The proposed new eligibility rules includes restrictions on who can join a project on, for example, quantum computers, described in the text as an “emerging technology of global strategic importance”.
“In order to achieve the expected outcomes, and safeguard the Union’s strategic assets, interests, autonomy, or security, namely, participation is limited to legal entities established in member states, Norway, Iceland, Liechtenstein. Proposals including entities established in countries outside this scope will be ineligible,” the draft says.
In addition, the text says that legal entities established in a member state or in countries associated to Horizon Europe, such as Norway, “that are directly or indirectly controlled by third countries not associated to Horizon Europe or by legal entities of non-associated third countries, are not eligible to participate.”
The text defends these restrictions, saying the goal is to “make independent European capacities in developing and producing quantum computing technologies of strategic importance for future computing capacities and applications in security and dual-use technologies.”
Similar restrictions appear for other hot-button quantum topics, including simulation, communications, and sensing projects.
There are also strict limits proposed for non-EU participation in space projects, such as satellite communication and transportation systems and space launchers.
According to the text, “In order to…avoid EU dependence on components, materials, processes from non-EU countries and the risk of access restrictions for such items e.g. through export control regulations, participation is limited to legal entities established in member states only.”
A disclaimer on the front of the document states that the proposals are “the preliminary views of the Commission services and may not in any circumstances be regarded as stating an official position of the Commission.”
As a member country of the European Space Agency, it is “crazy” to talk about excluding Switzerland from space projects, said Olivier Küttel, head of international affairs at the Swiss Federal Institute of Technology in Lausanne. “Scientifically speaking, none of this makes any sense. It’s a pity; the EU is growing more focused on itself, I feel. We are stuck in some politics that limits all our potential.”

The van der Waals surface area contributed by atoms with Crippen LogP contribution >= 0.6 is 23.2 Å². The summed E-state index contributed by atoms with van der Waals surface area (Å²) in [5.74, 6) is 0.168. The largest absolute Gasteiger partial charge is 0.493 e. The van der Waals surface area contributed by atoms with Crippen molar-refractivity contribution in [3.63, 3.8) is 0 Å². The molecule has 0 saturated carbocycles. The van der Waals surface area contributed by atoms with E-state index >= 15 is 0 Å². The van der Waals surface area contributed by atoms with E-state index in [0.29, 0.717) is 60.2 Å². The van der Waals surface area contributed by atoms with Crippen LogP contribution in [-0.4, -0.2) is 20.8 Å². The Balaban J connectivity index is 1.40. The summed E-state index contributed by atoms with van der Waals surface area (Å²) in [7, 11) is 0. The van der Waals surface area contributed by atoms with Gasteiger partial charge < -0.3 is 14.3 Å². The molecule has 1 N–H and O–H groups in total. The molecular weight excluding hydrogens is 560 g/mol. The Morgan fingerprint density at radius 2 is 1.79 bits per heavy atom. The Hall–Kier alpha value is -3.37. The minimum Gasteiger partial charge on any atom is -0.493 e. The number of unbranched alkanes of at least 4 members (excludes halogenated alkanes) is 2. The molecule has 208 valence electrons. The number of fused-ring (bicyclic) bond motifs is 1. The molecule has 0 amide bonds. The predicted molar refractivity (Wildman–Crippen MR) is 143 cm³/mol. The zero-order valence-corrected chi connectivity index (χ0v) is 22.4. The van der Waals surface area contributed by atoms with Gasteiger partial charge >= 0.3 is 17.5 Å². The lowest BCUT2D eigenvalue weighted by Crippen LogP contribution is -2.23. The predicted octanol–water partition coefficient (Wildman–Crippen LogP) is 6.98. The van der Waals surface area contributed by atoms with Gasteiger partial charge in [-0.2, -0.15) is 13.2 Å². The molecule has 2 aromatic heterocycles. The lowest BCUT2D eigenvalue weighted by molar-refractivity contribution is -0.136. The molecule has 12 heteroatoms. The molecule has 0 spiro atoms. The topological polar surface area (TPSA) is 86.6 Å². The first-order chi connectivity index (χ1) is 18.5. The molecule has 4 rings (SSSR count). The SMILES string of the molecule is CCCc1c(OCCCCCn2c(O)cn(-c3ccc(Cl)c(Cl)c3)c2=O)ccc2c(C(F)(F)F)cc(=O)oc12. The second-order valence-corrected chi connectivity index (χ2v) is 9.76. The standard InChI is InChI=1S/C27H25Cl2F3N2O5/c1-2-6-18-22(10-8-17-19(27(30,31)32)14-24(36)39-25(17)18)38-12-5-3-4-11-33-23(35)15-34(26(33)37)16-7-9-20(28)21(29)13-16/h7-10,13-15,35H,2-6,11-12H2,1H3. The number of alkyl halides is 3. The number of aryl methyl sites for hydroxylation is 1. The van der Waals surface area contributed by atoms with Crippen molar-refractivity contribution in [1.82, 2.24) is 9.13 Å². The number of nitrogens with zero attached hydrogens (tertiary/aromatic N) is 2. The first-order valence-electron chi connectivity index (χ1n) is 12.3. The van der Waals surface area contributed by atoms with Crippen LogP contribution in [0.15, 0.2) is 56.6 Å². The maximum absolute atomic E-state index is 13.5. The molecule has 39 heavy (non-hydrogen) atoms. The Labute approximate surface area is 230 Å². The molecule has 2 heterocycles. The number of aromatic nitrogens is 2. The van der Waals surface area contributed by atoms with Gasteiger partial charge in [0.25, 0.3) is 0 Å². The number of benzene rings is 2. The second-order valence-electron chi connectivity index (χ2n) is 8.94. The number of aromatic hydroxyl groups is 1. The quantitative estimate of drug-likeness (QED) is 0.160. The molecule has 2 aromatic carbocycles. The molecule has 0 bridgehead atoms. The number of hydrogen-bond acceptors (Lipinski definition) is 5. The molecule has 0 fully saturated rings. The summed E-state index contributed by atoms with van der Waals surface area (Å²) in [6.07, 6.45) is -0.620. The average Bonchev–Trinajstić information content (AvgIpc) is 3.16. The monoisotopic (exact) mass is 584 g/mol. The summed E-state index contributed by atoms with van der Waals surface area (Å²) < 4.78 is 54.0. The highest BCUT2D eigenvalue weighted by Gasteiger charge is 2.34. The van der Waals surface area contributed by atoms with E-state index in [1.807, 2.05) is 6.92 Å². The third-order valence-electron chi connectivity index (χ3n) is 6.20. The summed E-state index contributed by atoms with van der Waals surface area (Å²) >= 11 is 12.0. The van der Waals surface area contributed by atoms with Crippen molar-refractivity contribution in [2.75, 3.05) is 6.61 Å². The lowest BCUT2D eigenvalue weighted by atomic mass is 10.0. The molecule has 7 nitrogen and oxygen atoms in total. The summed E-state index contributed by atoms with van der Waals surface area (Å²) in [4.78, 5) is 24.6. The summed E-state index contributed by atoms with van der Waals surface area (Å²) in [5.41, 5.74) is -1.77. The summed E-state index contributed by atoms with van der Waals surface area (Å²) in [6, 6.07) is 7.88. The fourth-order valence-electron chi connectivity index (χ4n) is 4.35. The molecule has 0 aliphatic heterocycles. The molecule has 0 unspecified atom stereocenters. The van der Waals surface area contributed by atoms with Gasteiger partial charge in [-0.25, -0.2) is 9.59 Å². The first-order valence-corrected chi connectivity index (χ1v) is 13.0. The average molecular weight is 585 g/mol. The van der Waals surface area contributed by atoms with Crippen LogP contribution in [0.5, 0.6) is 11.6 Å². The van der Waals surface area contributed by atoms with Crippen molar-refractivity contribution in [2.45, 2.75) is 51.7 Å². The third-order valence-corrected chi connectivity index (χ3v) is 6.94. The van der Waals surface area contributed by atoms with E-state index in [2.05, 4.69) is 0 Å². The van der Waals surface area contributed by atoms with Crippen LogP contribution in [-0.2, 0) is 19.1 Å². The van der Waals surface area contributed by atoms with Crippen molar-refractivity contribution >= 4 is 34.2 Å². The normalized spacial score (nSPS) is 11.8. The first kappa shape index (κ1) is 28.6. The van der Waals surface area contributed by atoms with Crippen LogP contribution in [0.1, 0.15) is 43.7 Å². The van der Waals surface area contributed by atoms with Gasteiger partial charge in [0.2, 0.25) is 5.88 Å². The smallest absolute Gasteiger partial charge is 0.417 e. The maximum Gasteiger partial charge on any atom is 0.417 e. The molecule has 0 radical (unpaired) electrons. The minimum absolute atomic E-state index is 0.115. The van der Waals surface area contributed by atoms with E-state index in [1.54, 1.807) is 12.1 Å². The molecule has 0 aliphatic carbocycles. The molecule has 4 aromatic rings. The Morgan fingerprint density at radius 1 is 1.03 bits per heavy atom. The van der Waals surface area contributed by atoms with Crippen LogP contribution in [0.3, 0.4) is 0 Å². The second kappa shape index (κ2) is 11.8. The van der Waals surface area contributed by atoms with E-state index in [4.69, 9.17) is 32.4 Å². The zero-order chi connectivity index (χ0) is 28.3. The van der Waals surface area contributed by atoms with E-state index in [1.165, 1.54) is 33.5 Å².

Officials in Brussels say there are several considerations behind the proposed exclusions, with the main one being that quantum and space are expected to become increasingly important elements of national security.
However, researchers fear these bans will set a bad precedent that may be used to justify further research barriers between the EU and its neighbours.
“Today, it’s quantum and space. Tomorrow you will be talking about artificial intelligence and who knows what else,” David said.
Calarco is calling for member states to negotiate a deal that keeps associate countries in all quantum topics. “This is all happening above our heads and we don’t have much information on it. We understand it’s bigger than us, but I still would like to hope that this can be fixed,” he said.
Scientists said access to the quantum flagship is so important that any partial exclusion for Israel, Switzerland and the UK would see the EU as a whole drop out of the top tier of quantum research. The programme, which launched in 2018, will provide funding for the next 10 years. The project has distributed €150 million in grants so far, with over €1 billion still to spend over the next seven years.
“This is potentially a major blow to quantum research in Switzerland, but also to UK and Israeli researchers,” said Ensslin.
“Actually, I would say that it is a blow also to European quantum research since exactly these three countries are particularly strong in quantum. If [the EU] were to kick these groups out, the European quantum effort would become severely weaker.”
A joint statement by Ian Walmsley, provost and chair of experimental physics at Imperial College London, and Kai Bongs, professor of physics and astronomy at Birmingham University, underlined the importance of continued access for the UK.
“As part of the EU, the networks and collaborations that UK researchers and companies established, as well as the training programmes and the exchange of people, have been crucial in growing the national and European capabilities in this area. It would be a pity to discard the strengths that these have provided both sets of nations,” they said.
Bongs is principal investigator at the UK Quantum Technology Hub for Sensors and Timing, overseeing the development of gravity sensors or gravimeters that are predicted to be twice as sensitive and 10 times as fast as current equipment. Speaking to Science|Business last month, he shared his fear that, “Europe is not quite as open to the UK as it used to be.”
Now, he and Walmsley say whatever the outcome on Horizon Europe, they expect global companies would “continue to collaborate both with us and our EU colleagues.” It would therefore be at best inefficient to erect a barrier for direct collaboration between researchers, while having them each collaborate with the same industry partners, they added.
“A critical mass of activity is needed to make progress, and Europe has this. Fragmenting the strong connections we have scientifically with the EU would be detrimental to both UK and the EU research and innovation in the face of very stiff international competition,” Bongs and Walmsley said.
If some member state officials were taken aback by the strict proposals, others said that the political mood had been threatening a move like this for some time.